A living memory of how Israel began
Op-ed: There are few countries in the world in which a man can hold in his hand a thread that starts at the country’s first days, and converse with a lucid, living person who saw how everything began; so hurry up and find these people, as they are quick to disappear or forget.
One day, 72 years ago, a tall woman entered a Polish library on Allenby Street, managed by the friends Meller, Lipschitz and Sarna. The three of them were young Polish immigrants, good-natured and jesting, even during the World War, when letters from their family members stopped coming. They were always in a suit and tie.
The Giraffe, a forthright Sabra called Yaffa Raskin, who was 1.76 meters tall, was looking for a job. She was quickly hired to work at the library and promptly began collecting lost debts and unreturned books. In very short order, she fell in love with the blue-eyed Lipschitz and married him.
He was my father’s best friend, and his partner in a business that was only losing money. But it was a wonderful spot, filled with friends, the smell of paper and cigarette smoke, and served as an alternative family to the lonely pioneers who have yet to learn that they have been orphaned of everything.
Five couples, including my parents, came together during that time and after the war, and so they remained friends for the next 50 years. Lipschitz was a right-wing Beitar member and a customs broker, and Grynszpan was an electrician at the Brenner House, Dolly worked at the Zionist General Council, and Salek at the Shekem. My father, Israel, was a teacher.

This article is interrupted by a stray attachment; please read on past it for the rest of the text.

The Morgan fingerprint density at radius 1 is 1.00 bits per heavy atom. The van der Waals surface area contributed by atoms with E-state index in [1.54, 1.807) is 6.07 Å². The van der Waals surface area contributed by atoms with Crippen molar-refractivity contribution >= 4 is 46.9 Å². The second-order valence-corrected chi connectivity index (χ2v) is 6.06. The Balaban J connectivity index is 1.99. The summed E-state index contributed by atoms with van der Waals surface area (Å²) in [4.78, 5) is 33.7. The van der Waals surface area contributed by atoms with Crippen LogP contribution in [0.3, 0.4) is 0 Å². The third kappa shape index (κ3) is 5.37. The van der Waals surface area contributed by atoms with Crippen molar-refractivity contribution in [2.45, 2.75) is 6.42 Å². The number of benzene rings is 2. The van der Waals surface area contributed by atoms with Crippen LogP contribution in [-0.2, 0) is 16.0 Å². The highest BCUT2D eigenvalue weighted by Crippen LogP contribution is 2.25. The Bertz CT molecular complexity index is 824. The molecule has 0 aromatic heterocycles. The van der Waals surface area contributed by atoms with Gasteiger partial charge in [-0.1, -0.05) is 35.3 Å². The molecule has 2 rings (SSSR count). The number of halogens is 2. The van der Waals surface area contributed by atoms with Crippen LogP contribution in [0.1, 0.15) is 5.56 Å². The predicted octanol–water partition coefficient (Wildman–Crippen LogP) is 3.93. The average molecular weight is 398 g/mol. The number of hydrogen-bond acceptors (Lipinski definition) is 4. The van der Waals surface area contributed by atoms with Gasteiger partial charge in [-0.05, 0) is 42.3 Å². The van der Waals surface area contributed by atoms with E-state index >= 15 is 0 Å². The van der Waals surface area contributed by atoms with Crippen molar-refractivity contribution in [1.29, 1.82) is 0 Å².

Left to right: Yaffa Raskin Lipschitz; Yola and Israel Sarna; the Mellers; Aryeh Lipschitz.
Every Friday they met at a different house, with herring and cheap cognac, yelled a lot and argued, and had a lot of laughs with their wives: Luba and Hannah, Yaffa, Yona, and Yola, my mother, until they grew old and their meetings faded away along with their health, and they died one after the other.
This month, I started looking for Yaffa “the Giraffe,” as she was fondly nicknamed by all of the short men. She alone was still alive out of the five couples, I learned. I located her a week ago through her daughter, while she was recovering at a hospital, and soon after she was released, 93 years old with an oxygen tank and excellent memory, I came to her home in Tel Aviv and heard from her about the entire gang – about my parents, and about her parents, the Raskins, who were among the founders of Tel Aviv during the famous Seashell Lottery.
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